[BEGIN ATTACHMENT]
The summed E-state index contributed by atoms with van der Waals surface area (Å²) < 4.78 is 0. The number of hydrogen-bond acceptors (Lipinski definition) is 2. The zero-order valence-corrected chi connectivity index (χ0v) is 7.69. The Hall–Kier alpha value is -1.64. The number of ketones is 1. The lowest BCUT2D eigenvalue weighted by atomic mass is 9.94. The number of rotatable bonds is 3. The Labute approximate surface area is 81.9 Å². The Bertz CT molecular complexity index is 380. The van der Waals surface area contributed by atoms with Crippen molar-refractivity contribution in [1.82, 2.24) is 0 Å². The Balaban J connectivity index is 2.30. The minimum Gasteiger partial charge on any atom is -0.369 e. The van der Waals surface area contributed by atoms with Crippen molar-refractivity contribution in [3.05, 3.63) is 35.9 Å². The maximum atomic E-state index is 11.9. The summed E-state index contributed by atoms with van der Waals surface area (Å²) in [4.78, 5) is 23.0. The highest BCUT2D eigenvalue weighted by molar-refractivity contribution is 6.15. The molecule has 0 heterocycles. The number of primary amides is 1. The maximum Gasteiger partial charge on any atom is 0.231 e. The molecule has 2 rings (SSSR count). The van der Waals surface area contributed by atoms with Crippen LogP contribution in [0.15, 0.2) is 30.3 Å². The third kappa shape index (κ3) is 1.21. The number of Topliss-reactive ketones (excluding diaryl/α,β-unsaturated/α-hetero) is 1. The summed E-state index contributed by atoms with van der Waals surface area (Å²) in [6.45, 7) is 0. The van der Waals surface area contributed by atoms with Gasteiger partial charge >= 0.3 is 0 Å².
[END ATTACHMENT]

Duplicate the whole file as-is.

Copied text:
The summed E-state index contributed by atoms with van der Waals surface area (Å²) < 4.78 is 0. The number of hydrogen-bond acceptors (Lipinski definition) is 2. The zero-order valence-corrected chi connectivity index (χ0v) is 7.69. The Hall–Kier alpha value is -1.64. The number of ketones is 1. The lowest BCUT2D eigenvalue weighted by atomic mass is 9.94. The number of rotatable bonds is 3. The Labute approximate surface area is 81.9 Å². The Bertz CT molecular complexity index is 380. The van der Waals surface area contributed by atoms with Crippen molar-refractivity contribution in [1.82, 2.24) is 0 Å². The Balaban J connectivity index is 2.30. The minimum Gasteiger partial charge on any atom is -0.369 e. The van der Waals surface area contributed by atoms with Crippen molar-refractivity contribution in [3.05, 3.63) is 35.9 Å². The maximum atomic E-state index is 11.9. The summed E-state index contributed by atoms with van der Waals surface area (Å²) in [4.78, 5) is 23.0. The highest BCUT2D eigenvalue weighted by molar-refractivity contribution is 6.15. The molecule has 0 heterocycles. The number of primary amides is 1. The maximum Gasteiger partial charge on any atom is 0.231 e. The molecule has 2 rings (SSSR count). The van der Waals surface area contributed by atoms with Crippen LogP contribution in [0.15, 0.2) is 30.3 Å². The third kappa shape index (κ3) is 1.21. The number of Topliss-reactive ketones (excluding diaryl/α,β-unsaturated/α-hetero) is 1. The summed E-state index contributed by atoms with van der Waals surface area (Å²) in [6.45, 7) is 0. The van der Waals surface area contributed by atoms with Gasteiger partial charge >= 0.3 is 0 Å².